The 1989 Legislature could break a record.

If the Office of Legislative Research and General Counsel is asked to draft just five more pieces of legislation, lawmakers will top the 1983 record of 1,086 requests for bills and resolutions.That's likely to happen even though Wednesday was officially the last day for lawmakers to ask the office to draft bills and other legislation. Both the Senate and the House allow members the option of overriding the self-imposed deadline.

Just why lawmakers want so many bills and resolutions to consider is a mystery, especially since they now meet only 45 days annually. The 1983 session lasted 60 days.

"I don't know what the answer is," said the office director, Richard Strong. "We don't have time to sit down and analyze what's going on. We're just trying to keep our heads above water."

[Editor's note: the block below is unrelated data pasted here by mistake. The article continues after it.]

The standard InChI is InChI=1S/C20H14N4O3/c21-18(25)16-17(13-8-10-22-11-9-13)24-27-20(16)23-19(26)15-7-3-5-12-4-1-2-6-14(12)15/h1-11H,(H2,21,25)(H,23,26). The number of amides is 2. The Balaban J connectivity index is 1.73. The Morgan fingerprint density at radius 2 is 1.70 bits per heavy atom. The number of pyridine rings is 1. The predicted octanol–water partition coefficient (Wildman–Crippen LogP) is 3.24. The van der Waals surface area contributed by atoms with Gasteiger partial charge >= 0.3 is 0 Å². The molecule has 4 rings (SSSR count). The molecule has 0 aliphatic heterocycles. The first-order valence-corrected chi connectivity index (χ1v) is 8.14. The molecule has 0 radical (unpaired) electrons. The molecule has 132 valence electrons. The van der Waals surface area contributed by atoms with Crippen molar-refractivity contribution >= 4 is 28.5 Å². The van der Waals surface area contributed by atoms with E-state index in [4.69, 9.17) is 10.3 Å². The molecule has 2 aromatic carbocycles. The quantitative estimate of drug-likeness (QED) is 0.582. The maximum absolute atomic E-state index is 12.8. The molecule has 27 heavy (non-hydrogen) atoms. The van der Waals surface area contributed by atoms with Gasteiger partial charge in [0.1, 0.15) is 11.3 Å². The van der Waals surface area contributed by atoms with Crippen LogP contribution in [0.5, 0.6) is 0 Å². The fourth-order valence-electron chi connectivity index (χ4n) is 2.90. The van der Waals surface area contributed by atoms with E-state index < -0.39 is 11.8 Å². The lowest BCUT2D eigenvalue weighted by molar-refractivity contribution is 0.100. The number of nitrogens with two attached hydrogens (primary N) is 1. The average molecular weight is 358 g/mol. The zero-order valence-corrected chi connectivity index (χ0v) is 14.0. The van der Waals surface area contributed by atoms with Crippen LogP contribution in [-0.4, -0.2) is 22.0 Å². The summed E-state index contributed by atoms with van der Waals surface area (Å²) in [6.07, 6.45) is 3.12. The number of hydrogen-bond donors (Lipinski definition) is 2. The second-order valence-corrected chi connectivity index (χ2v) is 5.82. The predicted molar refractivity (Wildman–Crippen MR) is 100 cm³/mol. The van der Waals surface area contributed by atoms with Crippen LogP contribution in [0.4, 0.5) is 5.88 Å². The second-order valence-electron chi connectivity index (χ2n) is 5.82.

(BU) Special service districts from Logan to St. George can breathe a little easier. At least for a while.

Rep. Glen Brown, R-Coalville, the sponsor of a bill that would have phased out all special service districts, substituted the controversial measure for one that calls for a committee of legislators to study the idea for a year and make recommendations to the 1990 Legislature.

There will be no representatives from the special service districts on the committee. "There will be no foxes in the hen house," said Brown.

The intent of both pieces of legislation, said Brown, is to foster better long-term accountability by special service districts on how they spend the tens of millions of tax dollars they collect every year.

The bill also calls for selective auditing of service districts by the legislative auditor general.